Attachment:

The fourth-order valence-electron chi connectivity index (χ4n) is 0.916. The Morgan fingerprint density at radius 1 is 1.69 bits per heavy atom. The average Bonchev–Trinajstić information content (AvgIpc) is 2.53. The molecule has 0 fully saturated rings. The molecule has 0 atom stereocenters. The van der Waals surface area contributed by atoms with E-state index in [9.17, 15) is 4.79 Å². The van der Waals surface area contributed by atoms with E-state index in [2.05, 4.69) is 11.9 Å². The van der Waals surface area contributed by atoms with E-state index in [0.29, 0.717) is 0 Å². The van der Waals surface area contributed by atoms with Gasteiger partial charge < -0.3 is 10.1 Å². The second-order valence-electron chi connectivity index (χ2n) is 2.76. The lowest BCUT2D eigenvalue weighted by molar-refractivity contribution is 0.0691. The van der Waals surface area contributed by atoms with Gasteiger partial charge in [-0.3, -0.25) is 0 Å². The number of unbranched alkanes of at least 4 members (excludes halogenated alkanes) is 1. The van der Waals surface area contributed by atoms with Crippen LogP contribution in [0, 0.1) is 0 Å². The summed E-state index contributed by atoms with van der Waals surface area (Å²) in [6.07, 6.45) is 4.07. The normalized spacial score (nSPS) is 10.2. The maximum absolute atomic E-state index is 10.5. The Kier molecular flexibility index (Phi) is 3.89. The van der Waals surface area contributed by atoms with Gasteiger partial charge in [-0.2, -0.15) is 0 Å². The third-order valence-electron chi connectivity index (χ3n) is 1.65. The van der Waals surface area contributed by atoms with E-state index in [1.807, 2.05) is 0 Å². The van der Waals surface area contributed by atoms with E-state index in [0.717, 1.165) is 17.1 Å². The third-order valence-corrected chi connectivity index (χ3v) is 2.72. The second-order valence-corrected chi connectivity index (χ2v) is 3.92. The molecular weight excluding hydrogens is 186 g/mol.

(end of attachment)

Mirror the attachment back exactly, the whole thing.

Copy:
The fourth-order valence-electron chi connectivity index (χ4n) is 0.916. The Morgan fingerprint density at radius 1 is 1.69 bits per heavy atom. The average Bonchev–Trinajstić information content (AvgIpc) is 2.53. The molecule has 0 fully saturated rings. The molecule has 0 atom stereocenters. The van der Waals surface area contributed by atoms with E-state index in [9.17, 15) is 4.79 Å². The van der Waals surface area contributed by atoms with E-state index in [2.05, 4.69) is 11.9 Å². The van der Waals surface area contributed by atoms with E-state index in [0.29, 0.717) is 0 Å². The van der Waals surface area contributed by atoms with Gasteiger partial charge < -0.3 is 10.1 Å². The second-order valence-electron chi connectivity index (χ2n) is 2.76. The lowest BCUT2D eigenvalue weighted by molar-refractivity contribution is 0.0691. The van der Waals surface area contributed by atoms with Gasteiger partial charge in [-0.3, -0.25) is 0 Å². The number of unbranched alkanes of at least 4 members (excludes halogenated alkanes) is 1. The van der Waals surface area contributed by atoms with Crippen LogP contribution in [0, 0.1) is 0 Å². The summed E-state index contributed by atoms with van der Waals surface area (Å²) in [6.07, 6.45) is 4.07. The normalized spacial score (nSPS) is 10.2. The maximum absolute atomic E-state index is 10.5. The Kier molecular flexibility index (Phi) is 3.89. The van der Waals surface area contributed by atoms with Gasteiger partial charge in [-0.2, -0.15) is 0 Å². The third-order valence-electron chi connectivity index (χ3n) is 1.65. The van der Waals surface area contributed by atoms with E-state index in [1.807, 2.05) is 0 Å². The van der Waals surface area contributed by atoms with E-state index in [0.717, 1.165) is 17.1 Å². The third-order valence-corrected chi connectivity index (χ3v) is 2.72. The second-order valence-corrected chi connectivity index (χ2v) is 3.92. The molecular weight excluding hydrogens is 186 g/mol.